William McDonough, an American architect, and Michael Braungart, a German chemist, combined to write Cradle to Cradle (C2C). C2C, published in 2002, discusses product design, with emphasis on materials utilization efficiency in an environmental context. C2C proposes that product design consider negative effects, especially toxicity, to humans and the natural world at every step in the product's value chain, including disposition when the product is no longer useful. In essence, C2C goes beyond "cradle to grave" design, which ends at a landfill or an incinerator, to "cradle to cradle" design, where non-toxic materials are reclaimed, recycled or reused in generation after generation of products.
Recently, the same two authors published The Upcycle. The Upcycle isn't really a sequel to C2C. Rather, as its title implies, it is an expansion on C2C, based on experience -- in this case, two decades of experience. Think of The Upcycle as another generation of the same product, rather like release 1.0 and release 2.0 of a software package.
Here are a few of the key ideas from The Upcycle:
>> More good, rather than less bad: The general approach to environmental impacts and human well-being is to do less bad -- reduce atmospheric emissions, reduce industrial accidents and reduce waste to landfill, for example. The Upcycle asserts that reduction, even reduction to zero, isn't sufficient. Production should aim beyond shrinking its negative footprint on the world to producing an increasing positive footprint. Where the term "sustainability" confers a sense of steady state, "upcycle" suggests continuing improvement, product generation over product generation
>> Design as a latchkey to abundance: I bought The Upcycle because of its subtitle: Beyond Sustainability -- Designing for Abundance. The book proposes that design -- tangible product design, as well as process and systems design -- can lead to upcycling, and that an emphasis on upcycling leads away from a world of scarcity to a world of abundance.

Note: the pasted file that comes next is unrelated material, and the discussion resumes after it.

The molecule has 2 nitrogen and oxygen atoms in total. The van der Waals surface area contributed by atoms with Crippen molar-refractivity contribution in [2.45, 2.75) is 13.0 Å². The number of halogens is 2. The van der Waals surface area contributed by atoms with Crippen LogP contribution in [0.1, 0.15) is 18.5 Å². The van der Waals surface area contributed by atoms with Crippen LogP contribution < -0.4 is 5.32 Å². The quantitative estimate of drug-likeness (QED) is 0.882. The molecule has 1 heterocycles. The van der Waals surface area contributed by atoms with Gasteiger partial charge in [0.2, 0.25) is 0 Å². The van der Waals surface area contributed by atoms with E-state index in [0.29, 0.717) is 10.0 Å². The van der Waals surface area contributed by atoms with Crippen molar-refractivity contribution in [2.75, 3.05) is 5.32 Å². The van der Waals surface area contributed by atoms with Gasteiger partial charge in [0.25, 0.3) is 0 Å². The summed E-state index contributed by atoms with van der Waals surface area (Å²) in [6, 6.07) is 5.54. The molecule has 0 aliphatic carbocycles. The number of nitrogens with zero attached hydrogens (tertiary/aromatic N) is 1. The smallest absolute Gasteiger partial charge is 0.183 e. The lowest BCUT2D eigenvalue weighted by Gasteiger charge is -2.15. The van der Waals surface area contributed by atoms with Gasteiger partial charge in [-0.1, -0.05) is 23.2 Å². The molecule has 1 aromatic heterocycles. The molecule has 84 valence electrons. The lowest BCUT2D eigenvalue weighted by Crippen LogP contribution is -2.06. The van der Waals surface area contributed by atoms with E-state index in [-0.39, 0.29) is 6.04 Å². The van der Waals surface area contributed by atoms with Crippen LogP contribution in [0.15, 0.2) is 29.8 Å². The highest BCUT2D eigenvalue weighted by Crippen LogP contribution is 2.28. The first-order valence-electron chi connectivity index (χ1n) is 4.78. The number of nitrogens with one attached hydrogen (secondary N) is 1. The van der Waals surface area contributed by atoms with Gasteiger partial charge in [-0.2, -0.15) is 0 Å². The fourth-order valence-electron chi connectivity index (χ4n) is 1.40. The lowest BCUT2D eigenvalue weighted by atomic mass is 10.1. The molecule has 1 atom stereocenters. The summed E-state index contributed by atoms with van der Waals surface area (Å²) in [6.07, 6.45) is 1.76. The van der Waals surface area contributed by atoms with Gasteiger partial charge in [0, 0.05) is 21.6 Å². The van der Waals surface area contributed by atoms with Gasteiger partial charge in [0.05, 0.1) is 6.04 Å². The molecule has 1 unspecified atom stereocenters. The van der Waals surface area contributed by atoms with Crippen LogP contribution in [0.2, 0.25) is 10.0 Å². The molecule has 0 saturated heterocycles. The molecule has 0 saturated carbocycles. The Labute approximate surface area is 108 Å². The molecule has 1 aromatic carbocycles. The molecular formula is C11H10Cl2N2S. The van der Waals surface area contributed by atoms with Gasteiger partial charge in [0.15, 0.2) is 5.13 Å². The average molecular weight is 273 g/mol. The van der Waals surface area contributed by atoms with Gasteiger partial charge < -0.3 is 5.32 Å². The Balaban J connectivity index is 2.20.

>> "Biosphere" vs. "Technosphere": The Upcycle distinguishes between the "biosphere" -- the natural world and its biological cycles -- and the "technosphere" -- the realm of the synthetic. Natural products and natural cycles provide models for design within the technosphere. However, the recovery processes in the two spheres differ significantly, such that mixing natural materials with synthetic materials in the same product may impair upcycling.
>> Regarding toxicity: C2C and The Upcycle both regard toxicity as both cumulative and pernicious. Cradle to cradle design relies on detailed assessment of the potential toxicology of all components of every material used in the manufacture of a product. The level of concern goes well beyond most governmental regulations on toxicity, as they existed at the beginning of the current century.
The Upcycle provides the term "enchanted skepticism", which describes my general reaction to that book. Many of the ideas are fascinating. I'm quite convinced that radical improvements in materials utilization, across product generations, are possible. Recent product and process design innovations in the automobile industry and in building construction present interesting cases in point, although The Upcycle affords little attention to either. However, favorable examples are one thing. Broad practicability across a wide range of manufactured products may be another.